Amigo and other guarantor loans are very expensive and the lender often doesn’t check properly that you can afford the loan repayments.
Guarantor lenders should have made sure a loan was affordable before giving you the money. The regulator’s definition of affordable is that you have to be able to repay it on time without it leaving you so short of money that you have to borrow more or get behind with bills.
This article looks at how borrowers can complain and has a template letter. You can make this complaint:
- if you are still paying the loan,
- if you have stopped and your guarantor is having to pay, or
- if the loan has been repaid (but probably not if it was taken out more than 6 years ago.)
The lenders normally reject these complaints, but you can then go to the Financial Ombudsman and in June 2019 there are reports of more borrowers winning these cases. Read the comments below this article for details.
If you are not the borrower but the guarantor, read Complaining if you are a guarantor not this article, as the points you can make in a complaint are different.
What should the lender have checked?
Before agreeing to lend, the lender should have checked that you would be able to make the repayments. This is not just for the first month but also that you were likely to be able to continue to afford them for the whole length of the loan.
You should have been asked about your income and your expenses, including rent/mortgage, council tax, utilities, food, transport, clothes, your other debts and everything else you spend money on.
Guarantor loans are large financial commitments. I would expect a lender to have asked for evidence of your income, such as payslips or bank statements and to have checked your credit record to see what other debts you had.
If you could only manage to make the loan repayments by borrowing elsewhere or getting behind with bills, then the loan was not affordable for you. You may have managed to repay the whole loan with difficulty because you didn’t want your guarantor to be affected – just making the payments doesn’t prove the loan was affordable!
Some things the lender may have got wrong
- They may only have run a quick check on you because there was a guarantor. This isn’t right – it doesn’t matter how well off your guarantor is, the loan had to be affordable for you!
- You may have given answers to questions about your expenditure that were too low, either because you were guessing or because you really wanted the loan and you said what you thought they wanted to hear. If the figures looked too low the lender should have checked further – you really only spend £40 a week on food for you and the two children? No transport costs at all? Never buy any clothes? If you have disability benefits, do you not have any extra expenses because of these? If you have children, think about uniform costs, pocket money etc
- You may not have mentioned some of your other debts – if what you told the lender didn’t match with what they could see on your credit record, again they should have double checked this.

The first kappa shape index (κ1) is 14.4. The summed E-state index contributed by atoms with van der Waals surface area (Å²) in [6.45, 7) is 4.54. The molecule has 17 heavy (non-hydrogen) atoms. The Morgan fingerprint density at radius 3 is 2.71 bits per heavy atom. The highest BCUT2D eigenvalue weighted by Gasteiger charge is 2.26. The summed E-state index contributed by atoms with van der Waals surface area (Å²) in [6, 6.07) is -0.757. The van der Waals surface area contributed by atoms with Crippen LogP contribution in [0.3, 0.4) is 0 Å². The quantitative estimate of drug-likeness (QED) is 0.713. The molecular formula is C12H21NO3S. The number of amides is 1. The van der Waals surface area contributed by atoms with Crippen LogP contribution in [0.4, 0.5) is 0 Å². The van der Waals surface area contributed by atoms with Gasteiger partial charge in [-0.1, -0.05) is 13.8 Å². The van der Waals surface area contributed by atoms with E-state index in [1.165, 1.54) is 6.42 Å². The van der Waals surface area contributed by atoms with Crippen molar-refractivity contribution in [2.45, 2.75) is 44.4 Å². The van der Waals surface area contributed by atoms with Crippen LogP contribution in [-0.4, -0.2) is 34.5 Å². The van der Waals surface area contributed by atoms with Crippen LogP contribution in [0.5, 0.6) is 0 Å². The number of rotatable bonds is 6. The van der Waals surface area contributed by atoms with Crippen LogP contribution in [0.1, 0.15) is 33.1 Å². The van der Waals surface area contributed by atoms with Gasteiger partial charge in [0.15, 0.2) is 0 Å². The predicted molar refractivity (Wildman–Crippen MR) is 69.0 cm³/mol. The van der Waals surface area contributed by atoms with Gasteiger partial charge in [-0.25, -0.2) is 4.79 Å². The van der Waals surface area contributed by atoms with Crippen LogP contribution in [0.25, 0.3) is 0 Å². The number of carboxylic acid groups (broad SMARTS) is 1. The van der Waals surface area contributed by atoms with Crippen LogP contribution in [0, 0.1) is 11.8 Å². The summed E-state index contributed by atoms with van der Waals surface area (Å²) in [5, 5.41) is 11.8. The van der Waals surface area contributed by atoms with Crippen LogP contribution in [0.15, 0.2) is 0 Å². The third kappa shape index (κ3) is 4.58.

- Was your income regular? If you were self-employed or had overtime that varied, the lender should have looked at how much your income had varied in the past.
- Were there a lot of recent applications for credit or recent debt problems on your credit record? Guarantor loans are aimed at people with bad credit scores, but the lender should still have taken account of recent new problems.
- If you were topping up an existing loan, the lender should have run another set of checks to make sure this was affordable. They should also have taken into account if you hadn’t made the previous loan repayments to them on time. And if you had said the first loan was to consolidate debt, does your credit record show that you didn’t do this and now have more debt?
These complaints are very individual. If you feel there was something unfair about your case and it isn’t listed here, add that into your complaint as well!
What would a “fair solution” be?
Assuming the lender or the Ombudsman decides the loan wasn’t affordable, what happens depends if the loan has been repaid or not.
The loan has been repaid, then any interest paid should be refunded to you (or to the guarantor if they had to make some of the payments).
The loan is still outstanding, then interest should be removed from the balance that is owing, so you only repay what you borrowed. And the lender should agree to accept an affordable monthly payment from you to pay this off, not go after the guarantor.
You guarantor is paying the loan the interest should be removed from the balance owing AND the guarantor then has a very good case to ask to be removed as the guarantor because the lender did not check that you could afford the loan.
Will complaining affect your guarantor?
The complaint itself will not affect your guarantor – they shouldn’t even be told that you have complained.
However, if you stop paying the loan when you make a complaint, the lender may decide to get your guarantor to pay it. So if you don’t want this to happen, you have to somehow carry on making the payments.